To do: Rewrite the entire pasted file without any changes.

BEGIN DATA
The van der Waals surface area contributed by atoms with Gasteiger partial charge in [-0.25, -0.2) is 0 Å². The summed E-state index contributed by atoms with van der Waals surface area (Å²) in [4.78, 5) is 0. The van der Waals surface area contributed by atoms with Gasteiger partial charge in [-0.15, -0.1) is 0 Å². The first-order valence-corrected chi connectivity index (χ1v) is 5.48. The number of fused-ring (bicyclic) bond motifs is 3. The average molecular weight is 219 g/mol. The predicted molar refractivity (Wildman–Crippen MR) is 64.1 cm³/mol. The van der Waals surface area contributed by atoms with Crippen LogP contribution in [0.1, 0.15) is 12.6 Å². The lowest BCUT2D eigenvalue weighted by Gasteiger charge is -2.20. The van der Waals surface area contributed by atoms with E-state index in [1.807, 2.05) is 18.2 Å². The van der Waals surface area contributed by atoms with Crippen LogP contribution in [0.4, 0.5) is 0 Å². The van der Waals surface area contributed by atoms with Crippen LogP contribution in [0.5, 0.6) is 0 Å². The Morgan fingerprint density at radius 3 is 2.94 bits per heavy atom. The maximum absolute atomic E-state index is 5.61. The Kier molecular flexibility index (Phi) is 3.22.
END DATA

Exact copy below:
The van der Waals surface area contributed by atoms with Gasteiger partial charge in [-0.25, -0.2) is 0 Å². The summed E-state index contributed by atoms with van der Waals surface area (Å²) in [4.78, 5) is 0. The van der Waals surface area contributed by atoms with Gasteiger partial charge in [-0.15, -0.1) is 0 Å². The first-order valence-corrected chi connectivity index (χ1v) is 5.48. The number of fused-ring (bicyclic) bond motifs is 3. The average molecular weight is 219 g/mol. The predicted molar refractivity (Wildman–Crippen MR) is 64.1 cm³/mol. The van der Waals surface area contributed by atoms with Crippen LogP contribution in [0.1, 0.15) is 12.6 Å². The lowest BCUT2D eigenvalue weighted by Gasteiger charge is -2.20. The van der Waals surface area contributed by atoms with E-state index in [1.807, 2.05) is 18.2 Å². The van der Waals surface area contributed by atoms with Crippen LogP contribution in [0.4, 0.5) is 0 Å². The van der Waals surface area contributed by atoms with Crippen LogP contribution in [0.5, 0.6) is 0 Å². The Morgan fingerprint density at radius 3 is 2.94 bits per heavy atom. The maximum absolute atomic E-state index is 5.61. The Kier molecular flexibility index (Phi) is 3.22.